I recently spent a good amount of time learning about the history of finance, how it functioned in some of the largest empires mankind has ever seen, and, most importantly, how those empires compare to America.
Funnily enough, it was as I was driving back from visiting Rob that I came across a very interesting parallel. I was listening to Mike Duncan’s Revolutions podcast season 5 on Simon Bolivar and the liberation of South America. In the podcast, he mentioned how often the Spanish Empire, during the early modern era(1500-1800), was fiscally insolvent. Then Holy Roman Emperor, Charles the V, ran a deficit of about a million ducats per year on top of a 36 million dollar deficit he had already spent. As a result, his successor, Philip II, defaulted on Spain’s debts in 1557, 1560, 1575 and 1596(that doesn’t even mention the 6 more times they had to default in the early 17th century). Despite all of the conquest overseas, the Spanish did not seem to behave in a fiscally responsible manner at all. Despite how much gold and silver they discovered.
Ryan Miller in his Spain’s Lesson in Hubris, how similar some of the assumptions Spanish rule made that ultimately led to their decline. As Ryan states in his article title, most of what caused the fall was hubris applied to their fiscal policy. Spain made the mistake of thinking that its economy could be propped up by their gold and silver discoveries alone. As a result, they stopped producing goods, stopped innovating, and pretty much just became lazy. Once that happened, the Spanish were weak, vulnerable, and ultimately fell to Napoleon. All of this was due to a misplaced faith in precious metals.
Initially, Spain knew that it needed to go conquer the New World in South America in order to access the riches there. When they got there, it turned out to be filled with so much wealth. As is the case with so many countries, Spain assumed this would be enough forever and always. Oh, how wrong that ended up becoming. In his article, Ryan Miller writes:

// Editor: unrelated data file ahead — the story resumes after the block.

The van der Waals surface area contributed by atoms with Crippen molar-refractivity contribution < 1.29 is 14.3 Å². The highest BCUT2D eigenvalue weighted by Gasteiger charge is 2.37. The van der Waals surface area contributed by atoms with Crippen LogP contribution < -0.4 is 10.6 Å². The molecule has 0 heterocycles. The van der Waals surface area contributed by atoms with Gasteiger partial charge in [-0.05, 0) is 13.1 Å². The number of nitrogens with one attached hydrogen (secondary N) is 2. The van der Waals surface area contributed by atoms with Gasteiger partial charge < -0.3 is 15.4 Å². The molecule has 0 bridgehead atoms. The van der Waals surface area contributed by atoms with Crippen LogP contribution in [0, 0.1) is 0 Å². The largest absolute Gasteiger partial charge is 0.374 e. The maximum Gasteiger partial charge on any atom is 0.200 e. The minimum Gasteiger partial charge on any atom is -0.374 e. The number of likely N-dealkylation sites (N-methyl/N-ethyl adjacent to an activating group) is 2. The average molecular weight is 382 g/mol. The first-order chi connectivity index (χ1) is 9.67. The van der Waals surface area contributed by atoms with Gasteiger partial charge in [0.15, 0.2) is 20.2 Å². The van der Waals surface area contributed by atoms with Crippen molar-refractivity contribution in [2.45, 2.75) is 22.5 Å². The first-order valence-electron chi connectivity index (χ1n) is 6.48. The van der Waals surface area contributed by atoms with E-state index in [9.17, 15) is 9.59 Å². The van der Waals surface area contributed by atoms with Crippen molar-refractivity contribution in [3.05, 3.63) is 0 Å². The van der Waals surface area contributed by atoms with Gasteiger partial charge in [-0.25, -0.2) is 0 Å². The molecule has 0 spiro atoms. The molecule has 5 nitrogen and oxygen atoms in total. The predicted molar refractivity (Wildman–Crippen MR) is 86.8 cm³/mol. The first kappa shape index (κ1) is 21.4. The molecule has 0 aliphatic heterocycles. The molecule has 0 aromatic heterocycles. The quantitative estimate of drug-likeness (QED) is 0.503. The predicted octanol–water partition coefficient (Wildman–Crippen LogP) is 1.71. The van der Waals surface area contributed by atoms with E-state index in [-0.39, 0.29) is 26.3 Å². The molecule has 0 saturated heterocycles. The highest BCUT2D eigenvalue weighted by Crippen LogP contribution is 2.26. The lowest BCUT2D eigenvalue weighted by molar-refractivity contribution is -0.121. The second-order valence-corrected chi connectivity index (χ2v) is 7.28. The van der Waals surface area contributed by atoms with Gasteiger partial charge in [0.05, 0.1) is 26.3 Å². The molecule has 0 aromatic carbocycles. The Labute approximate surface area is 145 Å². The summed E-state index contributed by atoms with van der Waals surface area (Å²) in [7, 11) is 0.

The Spanish management of the Americas and its riches in the century after discovery started them on their journey to financial ruin and relative insignificance. Retrospect makes one wonder, “whether the Discovery of Peru has been more beneficial, or more mischievous to Europe,” just as an anonymous seventeenth-century writer did. Looking back, it seems the Spanish should have followed Daedalus’ advice toward his son, Icarus: ‘do not fly too high.’ Instead, the Spanish imperial desires increased exponentially, believing the American riches would never end, and doomed their failure from the very beginning. Whereas Icarus’ wax wings melted when he rose too high, so too did the Spanish’s wings of gold and silver melt away when the material could not fulfill their ambition—inflation robbing its value and debt stealing it from the peninsula. The Spanish fatally held absolute confidence in the American colonies as a source of endless wealth and power and acted accordingly, causing their economy and prominence to come crashing down because of it.
The “ancient” power of gold and riches was too strong for the Spanish to resist diving into a full-blown empire a world away. The excitement of the early–sixteenth-century “treasure ships” traveling back to the continent full of gold and silver set the table for the disappointment of the later sixteenth- and seventeenth-century economic declines that would symbolize the decline of the Spanish empire.
Martin Gonzalez de Cellorigo, the arbitrista (a contemporary social commentator), explained in 1600 that “the effect of an apparently endless flow of American silver into Seville had been to create a false sense of wealth as consisting of gold and silver, whereas true wealth lay in productive investment,” which Spain was not doing. Instead, the Habsburg kings continued their endless wars in the belief that they had ample amounts of wealth to uphold them. As debts piled up from this borrowing, the Spanish became inventive with loan types that pushed Spain into bankruptcy.
Is America at the risk of doing the same with its housing prices? Is the increase in the asset prices actual, real value or are we at risk of inflating the prices so much that they ultimately crash. Just as Spain did with its precious metals, are we assuming that asset prices are going to keep going up when they actually don’t have real value behind them? All of the money we have printed in the past couple of years alone makes me wonder if that is more of a possibility than anyone would like to admit.
What do you all think? Can you think of any other civilizations that made the same mistake?
Here’s an awesome series on financial history that I reference often when thinking about the rise and fall of civilizations.